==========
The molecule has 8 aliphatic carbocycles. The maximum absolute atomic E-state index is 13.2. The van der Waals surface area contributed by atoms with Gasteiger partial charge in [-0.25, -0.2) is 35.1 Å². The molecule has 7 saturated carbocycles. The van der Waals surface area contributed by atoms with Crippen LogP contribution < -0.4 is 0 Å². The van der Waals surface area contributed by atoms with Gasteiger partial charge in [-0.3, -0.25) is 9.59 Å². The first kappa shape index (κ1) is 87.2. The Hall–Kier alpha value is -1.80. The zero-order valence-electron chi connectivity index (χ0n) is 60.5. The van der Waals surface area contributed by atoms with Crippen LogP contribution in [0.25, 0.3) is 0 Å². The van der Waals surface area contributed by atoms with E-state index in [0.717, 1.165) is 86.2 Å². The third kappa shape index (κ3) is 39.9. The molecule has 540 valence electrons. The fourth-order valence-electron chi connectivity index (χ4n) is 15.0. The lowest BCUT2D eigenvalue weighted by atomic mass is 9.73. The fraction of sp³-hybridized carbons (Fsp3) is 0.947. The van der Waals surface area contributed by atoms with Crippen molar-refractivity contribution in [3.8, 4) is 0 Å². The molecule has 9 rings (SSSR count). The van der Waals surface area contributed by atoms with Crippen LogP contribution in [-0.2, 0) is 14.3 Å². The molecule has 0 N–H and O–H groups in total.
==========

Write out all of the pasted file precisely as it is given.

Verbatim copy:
The molecule has 8 aliphatic carbocycles. The maximum absolute atomic E-state index is 13.2. The van der Waals surface area contributed by atoms with Gasteiger partial charge in [-0.25, -0.2) is 35.1 Å². The molecule has 7 saturated carbocycles. The van der Waals surface area contributed by atoms with Crippen LogP contribution < -0.4 is 0 Å². The van der Waals surface area contributed by atoms with Gasteiger partial charge in [-0.3, -0.25) is 9.59 Å². The first kappa shape index (κ1) is 87.2. The Hall–Kier alpha value is -1.80. The zero-order valence-electron chi connectivity index (χ0n) is 60.5. The van der Waals surface area contributed by atoms with Crippen LogP contribution in [0.25, 0.3) is 0 Å². The van der Waals surface area contributed by atoms with E-state index in [0.717, 1.165) is 86.2 Å². The third kappa shape index (κ3) is 39.9. The molecule has 540 valence electrons. The fourth-order valence-electron chi connectivity index (χ4n) is 15.0. The lowest BCUT2D eigenvalue weighted by atomic mass is 9.73. The fraction of sp³-hybridized carbons (Fsp3) is 0.947. The van der Waals surface area contributed by atoms with Crippen molar-refractivity contribution in [3.8, 4) is 0 Å². The molecule has 9 rings (SSSR count). The van der Waals surface area contributed by atoms with Crippen LogP contribution in [-0.2, 0) is 14.3 Å². The molecule has 0 N–H and O–H groups in total.